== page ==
Speaking in Banjul yesterday, President Barrow said the bill is designed to ensure that acts of torture, inhuman and derogatory treatments are not meted out to any person within his jurisdiction.
“We acknowledge the significance of administrative justice in an open, free and democratic society such as ours because we are fully committed to protecting the independence of the judiciary,” Mr. Barrow promised.
He added that his government remains firm and passionate about promoting and upholding good governance, the rule of law, and respect for human rights as spelt out in the National Development Plan 2018-2021.
The Minister for Justice Dawda Jallow, said the Legal Year simplifies ushering of the new legal terms that avail them the opportunity to reflect on their achievements, legal profession and their practice. He added that the judiciary continues to make significant improvements under the leadership of the Chief Justice Hassan B. Jallow.
Minister Jallow indicated there is decentralisation of the judiciary and the reorganisation of the district tribunals, with increase in access to justice for citizens, the ‘Gambianisation’ of the judiciary, the full composition and constitution of all superior courts and the full operationalisation of the judiciary training institute tasked with the training of judges, magistrates, cadies and others.
“The Ministry has taken it upon itself to review legislation that are regarded as discriminatory and insensitive towards the rights of women and had thus put forward before the national assembly, the married women’s property amendment bill, the skin bleaching prohibition revealed bill 2020, domestic violence amendment bill 2020, women amendment bill 2020, labour amendment bill 2020, the basic and secondary education amendment bill 2020 among others,” Jallow said.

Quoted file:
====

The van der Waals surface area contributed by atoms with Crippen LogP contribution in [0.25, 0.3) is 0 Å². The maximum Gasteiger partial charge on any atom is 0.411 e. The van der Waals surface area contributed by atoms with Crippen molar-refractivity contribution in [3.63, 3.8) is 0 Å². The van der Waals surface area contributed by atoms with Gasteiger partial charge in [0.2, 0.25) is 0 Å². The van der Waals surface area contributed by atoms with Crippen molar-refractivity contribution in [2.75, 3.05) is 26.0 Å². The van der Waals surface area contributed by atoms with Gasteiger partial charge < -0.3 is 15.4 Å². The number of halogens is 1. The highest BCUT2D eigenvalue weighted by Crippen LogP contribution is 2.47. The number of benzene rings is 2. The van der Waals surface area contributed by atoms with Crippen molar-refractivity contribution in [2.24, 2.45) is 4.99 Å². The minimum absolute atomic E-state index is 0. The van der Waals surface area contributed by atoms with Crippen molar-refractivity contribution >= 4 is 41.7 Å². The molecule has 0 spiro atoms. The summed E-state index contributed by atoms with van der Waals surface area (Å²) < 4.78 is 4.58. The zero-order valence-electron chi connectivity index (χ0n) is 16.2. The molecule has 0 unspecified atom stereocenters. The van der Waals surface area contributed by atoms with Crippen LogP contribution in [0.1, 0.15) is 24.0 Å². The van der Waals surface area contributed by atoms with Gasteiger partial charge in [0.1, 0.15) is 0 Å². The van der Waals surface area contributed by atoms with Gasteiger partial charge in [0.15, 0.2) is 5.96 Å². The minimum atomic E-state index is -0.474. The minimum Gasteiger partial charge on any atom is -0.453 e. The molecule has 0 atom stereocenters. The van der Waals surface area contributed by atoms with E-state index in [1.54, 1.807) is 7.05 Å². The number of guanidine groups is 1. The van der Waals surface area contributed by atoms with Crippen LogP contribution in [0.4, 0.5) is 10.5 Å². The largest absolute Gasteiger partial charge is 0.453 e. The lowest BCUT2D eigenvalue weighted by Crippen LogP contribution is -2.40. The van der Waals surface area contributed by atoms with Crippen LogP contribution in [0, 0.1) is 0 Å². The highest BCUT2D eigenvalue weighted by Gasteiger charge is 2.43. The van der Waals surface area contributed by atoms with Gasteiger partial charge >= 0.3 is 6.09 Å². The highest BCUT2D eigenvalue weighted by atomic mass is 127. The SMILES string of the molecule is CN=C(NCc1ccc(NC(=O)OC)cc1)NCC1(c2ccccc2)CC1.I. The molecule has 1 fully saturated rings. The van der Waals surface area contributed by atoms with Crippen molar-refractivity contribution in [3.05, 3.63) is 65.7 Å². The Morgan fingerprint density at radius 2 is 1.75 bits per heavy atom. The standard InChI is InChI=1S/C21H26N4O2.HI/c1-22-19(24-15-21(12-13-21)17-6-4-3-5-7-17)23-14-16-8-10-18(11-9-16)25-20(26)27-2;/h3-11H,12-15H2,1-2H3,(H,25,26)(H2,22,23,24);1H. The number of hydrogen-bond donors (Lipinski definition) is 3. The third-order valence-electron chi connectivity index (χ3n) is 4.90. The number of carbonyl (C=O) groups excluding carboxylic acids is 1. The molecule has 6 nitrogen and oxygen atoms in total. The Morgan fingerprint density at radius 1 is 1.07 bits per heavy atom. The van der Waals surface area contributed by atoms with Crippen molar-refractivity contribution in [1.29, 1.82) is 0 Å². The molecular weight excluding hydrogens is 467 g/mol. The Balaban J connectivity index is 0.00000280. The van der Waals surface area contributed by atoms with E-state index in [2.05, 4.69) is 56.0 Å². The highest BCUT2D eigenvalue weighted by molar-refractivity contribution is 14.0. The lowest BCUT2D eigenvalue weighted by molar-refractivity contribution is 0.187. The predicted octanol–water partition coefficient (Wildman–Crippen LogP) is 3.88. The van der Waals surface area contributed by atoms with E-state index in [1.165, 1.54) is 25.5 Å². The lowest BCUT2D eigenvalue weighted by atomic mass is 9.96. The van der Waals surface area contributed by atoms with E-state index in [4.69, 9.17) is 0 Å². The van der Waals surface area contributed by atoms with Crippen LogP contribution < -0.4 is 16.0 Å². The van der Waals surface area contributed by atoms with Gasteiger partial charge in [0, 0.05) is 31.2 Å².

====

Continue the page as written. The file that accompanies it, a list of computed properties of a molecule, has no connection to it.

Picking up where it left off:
He further highlighted that the essentials of these amendments are to bring compliance with the periodic review of legislatives, in which the government is committed as party to its legislative agenda to ensure further compliance to their international obligations.
Chief Justice Hassan B. Jallow thanked President Barrow for his continuous commitment to the judiciary’s independence and efficiency, the rule of law and promotion of good governance in the country.
CJ Jallow further noted that the past year had been a challenging one for the administration of justice due to the covid-19 pandemic.
“The Supreme Court now enjoys the full complement of seven local judges. Last year, 46 new legal practitioners were enrolled and another batch of 40 have concluded and await evaluation. Fifty-one (51) had also finished from the law school,” CJ Jallow revealed.